A Pattern for Periodic Intervals

Tracking #: 897-2108

Maria Poveda
Mari Carmen Suárez-Figueroa
Asunción Gómez-Pérez

Responsible editor: 
Krzysztof Janowicz

Submission type: 
Ontology Description
Non-convex intervals allow identifying periodic intervals with gaps between them (e.g., “every Wednesday”), while convex intervals are those that are not composed of “separate pieces” (e.g., “from 1st April 2014 to 30th April 2014”). Non-convex intervals consist intuitively of some convex subintervals with convex gaps in between. In this paper, we describe an ontology design pattern to represent periodic intervals, a specific case of non-convex intervals in which the period between subintervals and the duration of such subintervals are constant.
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Solicited Reviews:
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Review #1
Anonymous submitted on 25/Dec/2014
Review Comment:

This paper describes an extension to the OWL-Time ontology for Periodic Intervals, defined as intervals containing sub-intervals of the same length at a recurring period length. On its face this seems to be a clear gap in OWL-Time, and worth filling. A number of issues identified by reviewers of the first draft have been resolved. Two fundamental concerns remain however.

First is the fact that months and years have irregular lengths, which differentiates them fundamentally from seconds, minutes, days, and weeks. No two months are necessarily of the same duration. Years defined astronomically as earth orbits can be said to be essentially of the same length, but years in the calendar days of ISO-8601 vary in length every fourth year. For these reasons, the same kinds of computation could not be performed on intervals involving years and months as on the other four Duration Descriptions. Does the pattern/extension remain useful in this case?

This leads to a second concern, concerning potential operations on these temporal objects more generally. The list of two competency questions in Section 3 is too short. Only one refers to a logical operation, and in that case, the ontology as described would be unable to answer it (there is no mention of days of the week).

For these reasons, I think the premise of the paper—that the pattern for Period Intervals as modeled will serve a sizable number of cases—is flawed, and needs to be reconsidered.

Review #2
By Simon Cox submitted on 03/Jan/2015
Minor Revision
Review Comment:

The manuscript has been significantly revised and expanded, and the minor issues that I raised have been resolved.

Nevertheless, I still have concerns related to the two major issues raised in my original review.

1. The primary concern (that the term 'period' was defined in a way that was inconsistent with more general usage) appears to have been rectified, though it requires a fairly careful reading of the paper to discern this (Figure 3 and 6). The last part of 8th sentence in the 4th paragraph should be clarified from "(b) the periods between them are also equal." to "(b) the periods between the start of each component interval have equal duration."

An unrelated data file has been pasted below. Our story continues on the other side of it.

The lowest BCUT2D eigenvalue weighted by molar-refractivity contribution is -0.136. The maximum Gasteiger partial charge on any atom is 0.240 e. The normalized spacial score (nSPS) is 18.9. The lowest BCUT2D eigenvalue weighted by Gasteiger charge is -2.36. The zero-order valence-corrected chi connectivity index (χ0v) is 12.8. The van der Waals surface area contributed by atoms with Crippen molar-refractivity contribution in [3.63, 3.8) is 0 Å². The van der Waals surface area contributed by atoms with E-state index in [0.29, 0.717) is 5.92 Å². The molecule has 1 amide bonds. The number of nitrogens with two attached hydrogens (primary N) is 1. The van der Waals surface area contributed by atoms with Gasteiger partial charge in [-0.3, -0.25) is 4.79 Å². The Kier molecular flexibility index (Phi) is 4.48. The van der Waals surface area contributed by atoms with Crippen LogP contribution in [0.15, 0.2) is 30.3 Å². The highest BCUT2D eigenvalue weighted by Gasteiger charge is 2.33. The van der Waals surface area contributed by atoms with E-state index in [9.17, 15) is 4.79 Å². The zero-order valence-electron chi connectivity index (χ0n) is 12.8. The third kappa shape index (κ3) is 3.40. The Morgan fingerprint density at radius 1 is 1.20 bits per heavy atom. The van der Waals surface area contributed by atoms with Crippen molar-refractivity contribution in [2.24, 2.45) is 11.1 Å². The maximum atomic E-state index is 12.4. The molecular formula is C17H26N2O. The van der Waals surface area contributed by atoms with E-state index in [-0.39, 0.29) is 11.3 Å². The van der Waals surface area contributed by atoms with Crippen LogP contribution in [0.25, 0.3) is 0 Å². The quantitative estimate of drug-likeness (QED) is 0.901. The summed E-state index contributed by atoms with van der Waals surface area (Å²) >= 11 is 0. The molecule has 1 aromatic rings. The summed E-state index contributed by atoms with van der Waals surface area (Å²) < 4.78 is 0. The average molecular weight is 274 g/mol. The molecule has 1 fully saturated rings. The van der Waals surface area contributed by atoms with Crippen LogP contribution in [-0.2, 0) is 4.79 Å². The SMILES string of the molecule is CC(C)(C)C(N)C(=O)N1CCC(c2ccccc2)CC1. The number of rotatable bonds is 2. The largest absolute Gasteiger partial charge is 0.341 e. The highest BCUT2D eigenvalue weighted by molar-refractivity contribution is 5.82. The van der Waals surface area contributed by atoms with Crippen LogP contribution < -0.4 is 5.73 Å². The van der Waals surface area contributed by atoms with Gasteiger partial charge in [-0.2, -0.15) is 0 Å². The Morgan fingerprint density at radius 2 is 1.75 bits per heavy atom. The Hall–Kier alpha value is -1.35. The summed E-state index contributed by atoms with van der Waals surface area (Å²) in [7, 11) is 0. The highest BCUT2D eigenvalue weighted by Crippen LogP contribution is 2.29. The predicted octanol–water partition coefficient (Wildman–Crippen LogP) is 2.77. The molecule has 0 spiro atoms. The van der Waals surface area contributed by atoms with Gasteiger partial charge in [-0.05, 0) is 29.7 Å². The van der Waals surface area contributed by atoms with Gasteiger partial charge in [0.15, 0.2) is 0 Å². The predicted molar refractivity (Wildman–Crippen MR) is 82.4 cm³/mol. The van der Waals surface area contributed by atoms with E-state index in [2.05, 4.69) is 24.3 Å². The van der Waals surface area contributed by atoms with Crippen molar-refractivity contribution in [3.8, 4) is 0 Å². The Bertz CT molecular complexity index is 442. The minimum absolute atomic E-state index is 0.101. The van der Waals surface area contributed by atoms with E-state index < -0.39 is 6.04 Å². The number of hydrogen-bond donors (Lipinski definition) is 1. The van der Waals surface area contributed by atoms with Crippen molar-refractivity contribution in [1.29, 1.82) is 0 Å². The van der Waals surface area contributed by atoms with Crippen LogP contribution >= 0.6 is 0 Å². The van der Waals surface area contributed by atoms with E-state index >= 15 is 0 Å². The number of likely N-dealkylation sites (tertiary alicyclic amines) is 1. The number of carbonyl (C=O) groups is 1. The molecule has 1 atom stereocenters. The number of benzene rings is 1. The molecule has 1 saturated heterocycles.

The conceptual model and its implementation in the ontology are both shown graphically in Figure 3. I suggest that Figure 1 be revised to show the conceptual elements (i.e. the terms denoting the green ellipses in Figure 3). In this way the conceptual model is established first, independent of its implementation as an extension to OWL-Time.

Finally, there is a spelling error in Figure 3: "l3 beggining" should be "l3 beginning".

2. I remain concerned about the use of the term 'Pattern' in the title. A pattern is a solution that may be applied to multiple problems. It is not clear how that applies to this ontology, which extends and re-uses OWL-Time to solve an additional problem in a compact manner. If the same solution was also applied to (say) a periodic spatial phenomenon, then it might be called a 'pattern', but as it stands there is no demonstration of how it could solve related problems. The title shoudl be changed to something like "An extension of OWL-Time for Periodic Intervals".

Review #3
By Carsten Keßler submitted on 06/Jan/2015
Major Revision
Review Comment:

The paper has improved singnificantly in terms of presentation and illustration.

Having said that, I am under the impression that the pattern cannot be used to represent periodic intervals that do not have a specific beginning/end. For example, if I wanted to say that the German public holidays for Christmas start at 1PM on December 24th, and end at midnight on the 26th *every year*, this is not possible without specifying when the overall periodic interval starts, because then the start of the interval/period would be undefined. In that case, I could only say that there is a ~2.5 day long interval of Christmas holidays in a 1 year long period, but I could not say when the interval/period starts. Even the simple examples “every Monday” and “A pharmacy whose opening hours are from 9:00 to 21:00 every day“ mentioned in section 3 cannot be handled without assigning a start and end for the entire periodic interval.

This seems to be a conscious design choice, as the cardinality of the properties owl-time:hasBeginning and owl-time:hasEnd have been set to 1. However, it does seem to be a shortcoming to me, and the examples mentioned above that are explicitly given in the paper evoke the impression that the pattern can handle such unbounded periodic intervals. I may be missing something here, but if the pattern can indeed handle these intervals, a simple example should be included (e.g., for “every Monday”) in addition to the GoT example. In any case, I think that this is a serious problem that needs to be addressed before the paper can be published.

Review #4
By Tomi Kauppinen submitted on 14/Jan/2015
Review Comment:

This new version of the paper is significantly improved and targets all the comments I had.